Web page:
And what is also good is that we are given room to breathe in the action sequences and globe-trotting as a whole. We actually see the nerve-shredding stunt work and the brutal fight scenes with camera and editing work that doesn’t cause headaches like more recent films tend to do with “shaky cam” and “super-fast editing” that moves so fast you can’t keep up. This is a visual treat to see something made so well that we can actually feel, wince and cheer at and take in the passion and detail put into making it look and feel so real in the exotic locations that deserve their screen time.
EON had a very risky chance to take re-introducing James Bond after such a lull in 2002, but director Martin Campbell (who introduced Pierce Brosnan to the world as 007 in 1995s GoldenEye) delivers more than you could ever wish for in a relevant, exciting and current James Bond film that removes the weaknesses from the past and simply aims to go higher, bigger and braver than ever.
Quantum Of Solace (2008)
When James Bond (Daniel Craig) seeks vengeance for the death of Vesper Lynd under orders from Mr White (Jesper Christensen), the British spy is soon caught up battling a much larger, more intricate crime syndicate; Quantum, led by corrupt businessman Dominic Greene (Mathieu Amalric).
With the help of the beautiful and strong-minded Camille (Olga Kurylenko), and old allies Mathis (Giancarlo Giannini), Felix Leiter (Jeffrey Wright) and long-suffering boss M (Judi Dench), Bond must uncover the truth behind Vesper’s betrayal and uncover just how dangerous Quantum really are…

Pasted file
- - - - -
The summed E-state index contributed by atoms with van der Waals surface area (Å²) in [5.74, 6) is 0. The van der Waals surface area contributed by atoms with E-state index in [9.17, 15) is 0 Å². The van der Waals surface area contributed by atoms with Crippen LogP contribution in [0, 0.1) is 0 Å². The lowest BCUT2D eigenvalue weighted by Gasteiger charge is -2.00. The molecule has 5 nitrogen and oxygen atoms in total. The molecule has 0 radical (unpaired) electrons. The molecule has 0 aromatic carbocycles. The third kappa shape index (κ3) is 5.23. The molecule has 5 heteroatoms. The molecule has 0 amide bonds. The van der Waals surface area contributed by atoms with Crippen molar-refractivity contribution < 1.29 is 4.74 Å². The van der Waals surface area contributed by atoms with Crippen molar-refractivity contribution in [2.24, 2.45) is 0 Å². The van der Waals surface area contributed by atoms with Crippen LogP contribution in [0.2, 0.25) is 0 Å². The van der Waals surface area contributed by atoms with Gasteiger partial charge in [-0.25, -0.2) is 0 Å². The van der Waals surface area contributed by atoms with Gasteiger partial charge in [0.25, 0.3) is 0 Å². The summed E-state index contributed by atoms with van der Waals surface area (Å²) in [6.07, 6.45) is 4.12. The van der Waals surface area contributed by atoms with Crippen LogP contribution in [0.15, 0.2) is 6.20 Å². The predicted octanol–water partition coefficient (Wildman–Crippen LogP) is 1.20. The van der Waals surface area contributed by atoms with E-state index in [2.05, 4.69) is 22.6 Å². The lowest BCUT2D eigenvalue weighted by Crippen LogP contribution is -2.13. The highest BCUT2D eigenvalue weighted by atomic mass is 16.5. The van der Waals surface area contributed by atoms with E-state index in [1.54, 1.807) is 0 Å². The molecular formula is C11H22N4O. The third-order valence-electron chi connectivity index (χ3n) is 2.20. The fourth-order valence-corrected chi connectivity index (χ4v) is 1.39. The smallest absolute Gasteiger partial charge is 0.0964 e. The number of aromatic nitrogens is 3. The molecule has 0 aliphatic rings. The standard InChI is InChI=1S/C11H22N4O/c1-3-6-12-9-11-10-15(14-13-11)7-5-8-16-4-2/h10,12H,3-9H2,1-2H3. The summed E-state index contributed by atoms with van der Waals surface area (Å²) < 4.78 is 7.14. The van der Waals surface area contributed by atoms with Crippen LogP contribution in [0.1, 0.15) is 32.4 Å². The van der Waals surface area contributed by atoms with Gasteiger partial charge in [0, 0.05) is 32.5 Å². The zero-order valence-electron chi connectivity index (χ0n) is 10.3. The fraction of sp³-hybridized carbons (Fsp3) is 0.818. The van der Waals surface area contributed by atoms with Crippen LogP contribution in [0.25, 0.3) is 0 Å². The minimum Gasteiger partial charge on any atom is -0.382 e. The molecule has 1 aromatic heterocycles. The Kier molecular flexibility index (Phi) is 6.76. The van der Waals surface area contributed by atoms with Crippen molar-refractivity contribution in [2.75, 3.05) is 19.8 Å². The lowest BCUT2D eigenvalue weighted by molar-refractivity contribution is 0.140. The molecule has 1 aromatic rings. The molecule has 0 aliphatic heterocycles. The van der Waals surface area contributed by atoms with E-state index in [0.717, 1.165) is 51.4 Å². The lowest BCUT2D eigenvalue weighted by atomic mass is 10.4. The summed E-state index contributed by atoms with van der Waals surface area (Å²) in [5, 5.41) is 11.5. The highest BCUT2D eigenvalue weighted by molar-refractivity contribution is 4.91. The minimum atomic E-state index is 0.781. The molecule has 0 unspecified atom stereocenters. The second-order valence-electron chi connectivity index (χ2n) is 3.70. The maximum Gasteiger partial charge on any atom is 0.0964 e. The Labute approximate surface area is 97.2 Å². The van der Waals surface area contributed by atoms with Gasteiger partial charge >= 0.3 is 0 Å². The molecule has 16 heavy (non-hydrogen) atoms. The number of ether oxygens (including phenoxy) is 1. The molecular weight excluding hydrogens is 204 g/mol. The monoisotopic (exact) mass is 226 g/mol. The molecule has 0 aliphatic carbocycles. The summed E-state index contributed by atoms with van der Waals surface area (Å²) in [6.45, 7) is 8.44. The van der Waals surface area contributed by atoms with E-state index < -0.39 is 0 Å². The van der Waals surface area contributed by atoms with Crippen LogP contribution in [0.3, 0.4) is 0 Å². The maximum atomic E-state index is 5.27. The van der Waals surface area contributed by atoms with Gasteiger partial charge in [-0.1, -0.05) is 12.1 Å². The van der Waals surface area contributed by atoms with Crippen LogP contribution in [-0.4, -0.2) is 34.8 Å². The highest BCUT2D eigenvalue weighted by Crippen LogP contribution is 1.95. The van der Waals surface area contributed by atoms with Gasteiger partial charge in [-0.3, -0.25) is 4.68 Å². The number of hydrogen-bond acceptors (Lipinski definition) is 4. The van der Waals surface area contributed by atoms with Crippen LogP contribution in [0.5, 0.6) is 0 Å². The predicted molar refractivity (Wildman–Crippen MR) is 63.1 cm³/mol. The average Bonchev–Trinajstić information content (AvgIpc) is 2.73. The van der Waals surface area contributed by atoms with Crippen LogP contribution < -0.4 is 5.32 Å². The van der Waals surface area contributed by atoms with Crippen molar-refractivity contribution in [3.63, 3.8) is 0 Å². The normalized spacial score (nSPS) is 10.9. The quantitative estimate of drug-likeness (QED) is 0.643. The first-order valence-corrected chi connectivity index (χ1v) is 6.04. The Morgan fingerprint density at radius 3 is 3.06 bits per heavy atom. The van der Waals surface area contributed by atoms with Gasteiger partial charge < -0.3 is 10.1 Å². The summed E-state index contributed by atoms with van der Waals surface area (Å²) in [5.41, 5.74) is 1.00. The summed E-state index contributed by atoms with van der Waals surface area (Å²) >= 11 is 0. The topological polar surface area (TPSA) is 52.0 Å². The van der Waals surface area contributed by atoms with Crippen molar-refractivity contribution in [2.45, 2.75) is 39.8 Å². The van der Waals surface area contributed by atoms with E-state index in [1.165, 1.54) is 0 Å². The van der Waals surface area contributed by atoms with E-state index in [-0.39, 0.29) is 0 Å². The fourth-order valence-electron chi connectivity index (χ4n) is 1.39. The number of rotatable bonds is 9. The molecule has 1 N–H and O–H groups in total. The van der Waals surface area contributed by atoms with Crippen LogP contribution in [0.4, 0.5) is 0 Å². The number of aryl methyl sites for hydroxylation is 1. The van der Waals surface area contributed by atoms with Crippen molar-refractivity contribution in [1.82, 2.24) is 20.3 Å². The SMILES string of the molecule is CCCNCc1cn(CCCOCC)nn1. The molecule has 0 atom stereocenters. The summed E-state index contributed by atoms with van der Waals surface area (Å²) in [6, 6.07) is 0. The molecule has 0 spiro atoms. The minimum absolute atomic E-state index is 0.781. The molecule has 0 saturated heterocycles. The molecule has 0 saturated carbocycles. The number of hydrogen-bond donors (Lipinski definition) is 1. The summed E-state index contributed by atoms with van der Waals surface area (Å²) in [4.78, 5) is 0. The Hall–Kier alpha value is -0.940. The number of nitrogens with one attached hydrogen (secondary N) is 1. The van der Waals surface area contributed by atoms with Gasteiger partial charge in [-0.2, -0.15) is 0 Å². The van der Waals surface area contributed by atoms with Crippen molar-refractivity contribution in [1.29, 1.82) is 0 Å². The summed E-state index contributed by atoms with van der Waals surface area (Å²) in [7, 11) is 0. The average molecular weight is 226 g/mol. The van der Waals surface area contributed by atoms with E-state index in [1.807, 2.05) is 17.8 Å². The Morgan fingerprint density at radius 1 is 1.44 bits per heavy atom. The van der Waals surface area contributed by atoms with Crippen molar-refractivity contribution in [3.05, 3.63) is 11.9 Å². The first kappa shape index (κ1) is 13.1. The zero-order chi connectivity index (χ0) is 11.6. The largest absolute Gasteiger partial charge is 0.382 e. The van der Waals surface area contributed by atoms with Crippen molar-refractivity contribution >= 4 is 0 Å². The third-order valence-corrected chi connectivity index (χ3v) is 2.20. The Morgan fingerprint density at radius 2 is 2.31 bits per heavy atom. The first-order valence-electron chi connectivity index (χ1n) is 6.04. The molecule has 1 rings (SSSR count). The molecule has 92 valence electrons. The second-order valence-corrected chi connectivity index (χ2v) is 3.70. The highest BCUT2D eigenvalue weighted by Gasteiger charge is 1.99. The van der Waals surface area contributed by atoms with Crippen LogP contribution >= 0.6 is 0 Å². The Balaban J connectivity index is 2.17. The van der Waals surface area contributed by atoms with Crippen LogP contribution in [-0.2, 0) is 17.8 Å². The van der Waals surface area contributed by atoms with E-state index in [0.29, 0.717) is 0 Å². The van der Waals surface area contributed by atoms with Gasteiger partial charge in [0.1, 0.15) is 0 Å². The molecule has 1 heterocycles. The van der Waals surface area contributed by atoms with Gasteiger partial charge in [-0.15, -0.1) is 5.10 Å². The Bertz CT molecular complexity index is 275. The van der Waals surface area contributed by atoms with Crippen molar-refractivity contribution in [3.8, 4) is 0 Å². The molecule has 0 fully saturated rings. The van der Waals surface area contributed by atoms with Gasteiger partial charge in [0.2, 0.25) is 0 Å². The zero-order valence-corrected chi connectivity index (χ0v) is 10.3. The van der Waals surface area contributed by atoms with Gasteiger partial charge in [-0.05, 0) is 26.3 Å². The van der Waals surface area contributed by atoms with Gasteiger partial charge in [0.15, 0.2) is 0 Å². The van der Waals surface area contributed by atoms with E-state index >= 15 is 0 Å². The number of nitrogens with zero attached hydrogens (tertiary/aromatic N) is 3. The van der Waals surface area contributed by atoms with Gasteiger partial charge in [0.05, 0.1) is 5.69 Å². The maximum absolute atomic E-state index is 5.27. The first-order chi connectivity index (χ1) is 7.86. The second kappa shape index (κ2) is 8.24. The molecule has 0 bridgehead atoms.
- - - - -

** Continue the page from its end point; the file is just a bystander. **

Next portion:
Following on from the power-house of Casino Royale, this rushed sequel was never going to live up to the standards set before. Despite a returning cast and a much-loved 007 in the lead, this was a production plagued by the 2008 Writers’ Strike and suffered a weak script and rushed re-shoots because of it.
But away from the production troubles that are evident with the final product, it’s not THE worst Bond film at all. Yes, the story is lackluster with no real sense of direction or threat – Amalric’s Dominic Greene lacks any dominant screen presence unlike Mads Mikkelsen before him, and also has a very weak ‘evil’ plan – and the visionary director Marc Forster seems to want to make his film a work of art with nauseating sharp, fast edits and enigmatic sound and visual cuts.
However this does show Daniel Craig in a good light, and you can argue his portrayal as James Bond here is one of his best from the current 4 films. He is more like a wrecking ball than ever before, motivated by revenge, but he seems far more human without dwelling in depression, like Skyfall, or reluctance for the job, as in SPECTRE. Here, he seems more comfortable in the role and plays Bond with a more sharp sense of humour (he smiles a lot more) but also shows him as an effective agent. If the film was better, it could have been his defining Bond film.
The action too can’t be slammed; we have action on land, sea, and air like any good 007 film. It’s dangerous, loud and frantic all helped by a blistering score by David Arnold. Again, while the edits don’t help in letting us SEE what’s going on half the time, the atmosphere and 007-fuelled excitement is there.